Our Old Testament reading today is that well-known story of Naaman. The one where he, eventually, went down to the river for a wash and came back out a new man. If you share the same TV and film memories as I do, then I do wonder if he enters the water a bit like Leonard Rossiter as Reginald Perrin and comes out like Daniel Craig as Bond in Casino Royale…
Some of you may know that I post my sermons on our church website back in Bury. Often that means they’re read on-line by more people than were physically with me when I first delivered them.
One of my most frequently viewed sermons was on this passage from 2 Kings, which I preached here 3 years ago. It gets a visit most days. I called it: ‘The Slave girl and Naaman’ and the majority of the views are from people who live in Africa. Perhaps it’s the reference to slavery in the title, or maybe to leprosy within the sermon. Sadly, both slavery and leprosy are still very much problems in the 21st century.
The most frequently read sermon on the site isn’t mine though, but is by a retired clergyman, which he entitled: ‘Emancipate yourself from mental slavery’. A bit of a mouthful but he nicked that line from a Bob Marley song. We consequently get a lot of hits from the Caribbean! I’m not quite sure how disappointed they are when they start reading or how far they get – but it does keep the stats up on the website!
Naaman must have been truly remarkable. Despite his skin disease, whether it was leprosy or something else, he continued in his role as a great and favoured warrior. He attended the royal court and the temple and carried on at home as normal. Notice the complete contrast with our NT reading, where the ten with leprosy keep their distance from others.
Naaman’s healing comes within a series of miracles that God does via Elisha. We’ve had the jar of oil that never runs out; then the Shunamite woman who miraculously has a son, who then gets ill and dies, only to be brought back to life. Just before today’s verses, we have Elisha feeding a hundred people with a few barley loaves – which is often compared with Jesus later doing something similar but on a larger scale.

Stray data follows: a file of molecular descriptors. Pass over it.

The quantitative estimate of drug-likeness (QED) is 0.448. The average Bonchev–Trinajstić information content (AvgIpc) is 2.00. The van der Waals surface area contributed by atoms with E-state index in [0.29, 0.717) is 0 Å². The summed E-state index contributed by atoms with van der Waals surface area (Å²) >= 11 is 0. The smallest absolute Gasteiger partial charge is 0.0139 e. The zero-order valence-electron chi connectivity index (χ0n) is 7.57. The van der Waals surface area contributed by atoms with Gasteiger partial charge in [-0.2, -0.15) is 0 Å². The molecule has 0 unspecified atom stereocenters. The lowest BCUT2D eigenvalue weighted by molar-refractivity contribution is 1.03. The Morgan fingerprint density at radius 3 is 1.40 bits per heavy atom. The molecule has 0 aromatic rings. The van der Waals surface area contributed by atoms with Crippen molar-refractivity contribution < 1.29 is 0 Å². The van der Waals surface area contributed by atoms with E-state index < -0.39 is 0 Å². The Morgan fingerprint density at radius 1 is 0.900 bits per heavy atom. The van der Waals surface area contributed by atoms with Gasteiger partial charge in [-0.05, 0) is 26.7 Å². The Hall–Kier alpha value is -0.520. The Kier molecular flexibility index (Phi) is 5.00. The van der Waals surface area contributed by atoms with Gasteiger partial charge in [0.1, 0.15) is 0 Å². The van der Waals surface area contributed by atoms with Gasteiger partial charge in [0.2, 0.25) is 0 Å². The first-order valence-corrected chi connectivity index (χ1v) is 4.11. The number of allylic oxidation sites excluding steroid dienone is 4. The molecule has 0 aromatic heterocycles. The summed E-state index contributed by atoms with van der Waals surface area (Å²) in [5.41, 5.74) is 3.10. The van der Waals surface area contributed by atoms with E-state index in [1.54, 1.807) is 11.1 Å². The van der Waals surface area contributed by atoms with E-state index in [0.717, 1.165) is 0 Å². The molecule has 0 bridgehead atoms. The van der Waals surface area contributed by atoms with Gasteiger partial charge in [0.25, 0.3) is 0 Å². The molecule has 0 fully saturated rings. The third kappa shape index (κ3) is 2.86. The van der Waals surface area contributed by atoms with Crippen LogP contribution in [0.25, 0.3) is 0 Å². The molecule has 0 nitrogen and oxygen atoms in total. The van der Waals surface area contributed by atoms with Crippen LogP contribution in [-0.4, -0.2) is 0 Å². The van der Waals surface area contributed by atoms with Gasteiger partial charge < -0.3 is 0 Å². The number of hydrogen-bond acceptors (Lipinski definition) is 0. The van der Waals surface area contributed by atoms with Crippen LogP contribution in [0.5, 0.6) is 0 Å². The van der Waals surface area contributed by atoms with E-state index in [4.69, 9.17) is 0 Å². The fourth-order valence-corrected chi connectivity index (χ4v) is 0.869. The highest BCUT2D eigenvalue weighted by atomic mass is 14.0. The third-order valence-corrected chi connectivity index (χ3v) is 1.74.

So, the restoration of Naaman’s body, when he went down to the river, is just the latest miracle intended to show that there was indeed a God and a prophet dwelling in Israel.
Helpless to help himself
And normally we focus on the great and mighty Naaman having to put his pride to one side to receive the blessing of a healing. Powerful in so many ways, he was helpless to help himself when it came to his disease. He was affronted that Elisha wouldn’t even come out of his front door to meet him. Naaman, accompanied by all his men on horses and in chariots, as well as his servants, must have been incandescent at being made to look foolish. And then he wasn’t that keen on having to wash in the equivalent of the Roch or the Irwell. And not just the once either, so that it could be done quickly before anyone noticed, but seven times.
Yet there was much more than his pride at stake. Naaman was being asked to put aside the faith of his fathers. To acknowledge that there was something that the God of Israel could do that his god of Aram could not. Our verses today finish with the transformation of not just his flesh but his heart: “Now I know that there is no God in all the earth except the God in Israel” he says.
In contrast to Ruth, who says to her mother-in-law: “Your people will be my people and your God will be my God”, Naaman, in the verses to follow, effectively says: “Your God will be my God, but my people will still be my people”. Arguably it prefigures what happens in the NT with the Gentiles coming to faith but without adopting Jewish customs such as circumcision.
But rather than Naaman, for now, I want you to notice the unnamed characters in this story, without which none of this could have happened.